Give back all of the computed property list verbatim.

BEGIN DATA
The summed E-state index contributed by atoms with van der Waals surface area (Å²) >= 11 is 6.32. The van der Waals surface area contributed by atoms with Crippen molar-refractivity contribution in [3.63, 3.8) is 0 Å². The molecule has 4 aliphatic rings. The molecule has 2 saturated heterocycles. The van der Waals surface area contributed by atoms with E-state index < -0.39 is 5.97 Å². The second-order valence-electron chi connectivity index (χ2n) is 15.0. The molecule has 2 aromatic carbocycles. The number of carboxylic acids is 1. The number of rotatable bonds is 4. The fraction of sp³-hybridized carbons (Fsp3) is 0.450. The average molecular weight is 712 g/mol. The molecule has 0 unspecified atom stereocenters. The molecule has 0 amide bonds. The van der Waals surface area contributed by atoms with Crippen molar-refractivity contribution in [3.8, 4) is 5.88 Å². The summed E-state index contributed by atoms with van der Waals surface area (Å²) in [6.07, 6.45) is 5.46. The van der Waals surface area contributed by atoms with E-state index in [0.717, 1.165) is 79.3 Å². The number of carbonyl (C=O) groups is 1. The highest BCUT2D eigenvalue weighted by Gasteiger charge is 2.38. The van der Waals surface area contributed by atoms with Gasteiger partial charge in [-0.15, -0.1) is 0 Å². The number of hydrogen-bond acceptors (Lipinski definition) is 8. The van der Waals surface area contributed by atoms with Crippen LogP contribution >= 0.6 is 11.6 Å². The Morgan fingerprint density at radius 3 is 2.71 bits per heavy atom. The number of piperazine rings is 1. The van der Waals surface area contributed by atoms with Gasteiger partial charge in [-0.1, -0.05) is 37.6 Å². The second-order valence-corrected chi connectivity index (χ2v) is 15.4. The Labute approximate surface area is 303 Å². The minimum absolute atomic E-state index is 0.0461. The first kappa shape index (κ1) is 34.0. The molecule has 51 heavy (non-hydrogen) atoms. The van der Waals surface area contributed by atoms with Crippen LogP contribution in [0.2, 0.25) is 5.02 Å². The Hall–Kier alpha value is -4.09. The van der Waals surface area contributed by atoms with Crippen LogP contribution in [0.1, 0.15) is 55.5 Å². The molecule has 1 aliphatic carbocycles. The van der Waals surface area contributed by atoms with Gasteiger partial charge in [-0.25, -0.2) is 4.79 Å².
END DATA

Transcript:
The summed E-state index contributed by atoms with van der Waals surface area (Å²) >= 11 is 6.32. The van der Waals surface area contributed by atoms with Crippen molar-refractivity contribution in [3.63, 3.8) is 0 Å². The molecule has 4 aliphatic rings. The molecule has 2 saturated heterocycles. The van der Waals surface area contributed by atoms with E-state index < -0.39 is 5.97 Å². The second-order valence-electron chi connectivity index (χ2n) is 15.0. The molecule has 2 aromatic carbocycles. The number of carboxylic acids is 1. The number of rotatable bonds is 4. The fraction of sp³-hybridized carbons (Fsp3) is 0.450. The average molecular weight is 712 g/mol. The molecule has 0 unspecified atom stereocenters. The molecule has 0 amide bonds. The van der Waals surface area contributed by atoms with Crippen molar-refractivity contribution in [3.8, 4) is 5.88 Å². The summed E-state index contributed by atoms with van der Waals surface area (Å²) in [6.07, 6.45) is 5.46. The van der Waals surface area contributed by atoms with E-state index in [0.717, 1.165) is 79.3 Å². The number of carbonyl (C=O) groups is 1. The highest BCUT2D eigenvalue weighted by Gasteiger charge is 2.38. The van der Waals surface area contributed by atoms with Gasteiger partial charge in [-0.15, -0.1) is 0 Å². The number of hydrogen-bond acceptors (Lipinski definition) is 8. The van der Waals surface area contributed by atoms with Crippen LogP contribution >= 0.6 is 11.6 Å². The Morgan fingerprint density at radius 3 is 2.71 bits per heavy atom. The number of piperazine rings is 1. The van der Waals surface area contributed by atoms with Gasteiger partial charge in [-0.1, -0.05) is 37.6 Å². The second-order valence-corrected chi connectivity index (χ2v) is 15.4. The Labute approximate surface area is 303 Å². The minimum absolute atomic E-state index is 0.0461. The first kappa shape index (κ1) is 34.0. The molecule has 51 heavy (non-hydrogen) atoms. The van der Waals surface area contributed by atoms with Crippen LogP contribution in [0.2, 0.25) is 5.02 Å². The Hall–Kier alpha value is -4.09. The van der Waals surface area contributed by atoms with Crippen LogP contribution in [0.1, 0.15) is 55.5 Å². The molecule has 1 aliphatic carbocycles. The van der Waals surface area contributed by atoms with Gasteiger partial charge in [-0.25, -0.2) is 4.79 Å².